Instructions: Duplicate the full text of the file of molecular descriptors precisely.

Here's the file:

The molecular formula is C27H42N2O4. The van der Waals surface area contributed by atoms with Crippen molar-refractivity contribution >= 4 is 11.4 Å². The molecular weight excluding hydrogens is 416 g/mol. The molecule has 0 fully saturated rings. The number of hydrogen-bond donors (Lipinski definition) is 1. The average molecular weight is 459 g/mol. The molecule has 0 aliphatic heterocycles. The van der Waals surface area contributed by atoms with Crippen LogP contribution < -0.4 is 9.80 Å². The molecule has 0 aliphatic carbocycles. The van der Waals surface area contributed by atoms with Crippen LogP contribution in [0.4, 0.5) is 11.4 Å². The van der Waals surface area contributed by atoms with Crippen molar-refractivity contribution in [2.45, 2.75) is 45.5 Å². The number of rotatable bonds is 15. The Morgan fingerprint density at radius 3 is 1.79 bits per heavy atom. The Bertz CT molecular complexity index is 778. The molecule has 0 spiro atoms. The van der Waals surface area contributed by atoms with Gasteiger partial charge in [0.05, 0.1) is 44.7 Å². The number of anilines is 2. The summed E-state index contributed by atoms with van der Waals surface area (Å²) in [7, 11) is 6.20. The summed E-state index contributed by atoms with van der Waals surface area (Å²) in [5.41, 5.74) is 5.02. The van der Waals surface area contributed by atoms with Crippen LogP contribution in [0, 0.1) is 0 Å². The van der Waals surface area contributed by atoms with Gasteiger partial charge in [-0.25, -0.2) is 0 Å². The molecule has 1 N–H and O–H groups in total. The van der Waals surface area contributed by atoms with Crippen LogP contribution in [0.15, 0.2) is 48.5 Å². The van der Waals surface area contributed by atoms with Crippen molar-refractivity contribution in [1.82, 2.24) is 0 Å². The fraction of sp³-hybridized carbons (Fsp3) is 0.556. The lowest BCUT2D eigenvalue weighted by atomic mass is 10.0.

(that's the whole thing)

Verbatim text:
The molecular formula is C27H42N2O4. The van der Waals surface area contributed by atoms with Crippen molar-refractivity contribution >= 4 is 11.4 Å². The molecular weight excluding hydrogens is 416 g/mol. The molecule has 0 fully saturated rings. The number of hydrogen-bond donors (Lipinski definition) is 1. The average molecular weight is 459 g/mol. The molecule has 0 aliphatic heterocycles. The van der Waals surface area contributed by atoms with Crippen LogP contribution < -0.4 is 9.80 Å². The molecule has 0 aliphatic carbocycles. The van der Waals surface area contributed by atoms with Crippen LogP contribution in [0.4, 0.5) is 11.4 Å². The van der Waals surface area contributed by atoms with Crippen molar-refractivity contribution in [2.45, 2.75) is 45.5 Å². The number of rotatable bonds is 15. The Morgan fingerprint density at radius 3 is 1.79 bits per heavy atom. The Bertz CT molecular complexity index is 778. The molecule has 0 spiro atoms. The van der Waals surface area contributed by atoms with Gasteiger partial charge in [0.05, 0.1) is 44.7 Å². The number of anilines is 2. The summed E-state index contributed by atoms with van der Waals surface area (Å²) in [7, 11) is 6.20. The summed E-state index contributed by atoms with van der Waals surface area (Å²) in [5.41, 5.74) is 5.02. The van der Waals surface area contributed by atoms with Crippen LogP contribution in [0, 0.1) is 0 Å². The van der Waals surface area contributed by atoms with Gasteiger partial charge in [-0.25, -0.2) is 0 Å². The molecule has 1 N–H and O–H groups in total. The van der Waals surface area contributed by atoms with Crippen LogP contribution in [0.15, 0.2) is 48.5 Å². The van der Waals surface area contributed by atoms with Crippen molar-refractivity contribution in [1.82, 2.24) is 0 Å². The fraction of sp³-hybridized carbons (Fsp3) is 0.556. The lowest BCUT2D eigenvalue weighted by atomic mass is 10.0.